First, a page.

Turning now to FIG. 5, a detailed block diagram is shown for apparatus 52 including the above-described controls. The apparatus 52 includes an oscillator 53 having an output applied through a' buffer amplifier 54 to the inputs of proximity probes 55 and 56. The proximity probe 55 is mounted to measure the position of a cam or lobe 57 carried by the fuel rack (not shown) which controls the fuel injectors in a diesel engine. The output of the proximity probe 55 is in the form of an alternating current signal having a level inversely proportional to the spacing to the cam 57 and the same frequency as the oscillator 53. This output is applied through an amplifier 58 to a demodulator 59. The output of the demodulator 59 is filtered by means of a low pass filter 60 and applied to one input of a comparator 61. The gain of the signal applied to the comparator 61 may be controlled by means of a diode 62 and a variable resistor 63 connected between the input of the low pass filter 60 and ground in a manner similar to that described above for FIG. 2.

The proximity probe 56 is connected to measure the spacing to a cam 64 which is driven by the valve drive motor 20 along with the flap 16 of the exhaust gas recirculation valve 14. The alternating current output from the proximity probe 56, which is indicative of the position of the valve 14, is applied through an amplifier 65 to a demodulator 66. A DC voltage is applied from a potentiometer 67 to the demodulator 66 for zeroing the apparatus 52. The output from the demodulator 66 is applied through a low pass filter 68 to a second input of the comparator 61. The output of the comparator 61, which alternates between two levels, is applied through an amplifier 69 and a bipolar switch 70 for driving the valve motor 20. The operation of the circuitry described so far for FIG. is the same as that described above for the circuitry shown in FIG. 2. However, a number of additional controls are added for further reducing both smoke and nitrogen oxide emissions.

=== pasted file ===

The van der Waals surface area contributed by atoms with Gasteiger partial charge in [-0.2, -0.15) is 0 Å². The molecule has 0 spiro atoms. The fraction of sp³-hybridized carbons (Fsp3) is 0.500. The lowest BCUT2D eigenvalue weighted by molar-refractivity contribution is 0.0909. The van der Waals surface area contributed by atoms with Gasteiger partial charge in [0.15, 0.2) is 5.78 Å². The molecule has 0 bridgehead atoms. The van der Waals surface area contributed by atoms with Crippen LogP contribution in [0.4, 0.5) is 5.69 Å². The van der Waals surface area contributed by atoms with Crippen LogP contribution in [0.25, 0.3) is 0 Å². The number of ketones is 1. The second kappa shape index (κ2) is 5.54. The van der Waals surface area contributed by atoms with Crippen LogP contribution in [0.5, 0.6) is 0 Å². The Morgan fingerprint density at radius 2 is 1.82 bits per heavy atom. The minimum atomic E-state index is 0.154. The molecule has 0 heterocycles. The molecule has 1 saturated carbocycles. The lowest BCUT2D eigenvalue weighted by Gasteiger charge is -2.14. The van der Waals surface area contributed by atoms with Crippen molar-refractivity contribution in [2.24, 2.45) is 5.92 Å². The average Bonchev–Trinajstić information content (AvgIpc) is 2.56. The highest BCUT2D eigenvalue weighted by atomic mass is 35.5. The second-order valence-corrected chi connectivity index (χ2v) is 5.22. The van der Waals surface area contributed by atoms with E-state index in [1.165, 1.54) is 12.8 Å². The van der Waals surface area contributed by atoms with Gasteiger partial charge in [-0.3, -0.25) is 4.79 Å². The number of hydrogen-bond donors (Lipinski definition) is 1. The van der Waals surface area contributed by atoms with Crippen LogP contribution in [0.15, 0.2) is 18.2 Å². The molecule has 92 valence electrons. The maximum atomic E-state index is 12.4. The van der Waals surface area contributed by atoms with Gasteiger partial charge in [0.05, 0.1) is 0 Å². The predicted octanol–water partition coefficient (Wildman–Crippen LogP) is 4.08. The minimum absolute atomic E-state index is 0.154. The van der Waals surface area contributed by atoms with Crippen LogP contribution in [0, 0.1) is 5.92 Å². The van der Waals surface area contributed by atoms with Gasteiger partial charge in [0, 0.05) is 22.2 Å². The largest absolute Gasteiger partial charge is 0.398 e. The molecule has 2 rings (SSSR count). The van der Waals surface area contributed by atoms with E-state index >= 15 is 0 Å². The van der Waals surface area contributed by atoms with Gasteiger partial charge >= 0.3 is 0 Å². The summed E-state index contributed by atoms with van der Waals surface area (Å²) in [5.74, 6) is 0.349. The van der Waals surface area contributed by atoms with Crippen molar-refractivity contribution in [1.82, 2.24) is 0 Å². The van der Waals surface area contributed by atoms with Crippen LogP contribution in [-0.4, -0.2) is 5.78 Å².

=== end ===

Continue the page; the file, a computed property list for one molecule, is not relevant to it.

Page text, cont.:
The additional controls added in FIG. 5 require a signal indicative of the speed at which the engine is running. Therefore, a lobed cam 75 is mounted to be driven by the engine. A magnetic pickup 76 is positioned adjacent the lobed cam 75 for generating a pulse train having a frequency proportional to the engine speed. The output of the magnetic pickup 76 is applied to a frequency-to-voltage converter 77 which generates a DC output 78 having a voltage level proportional to the engine speed.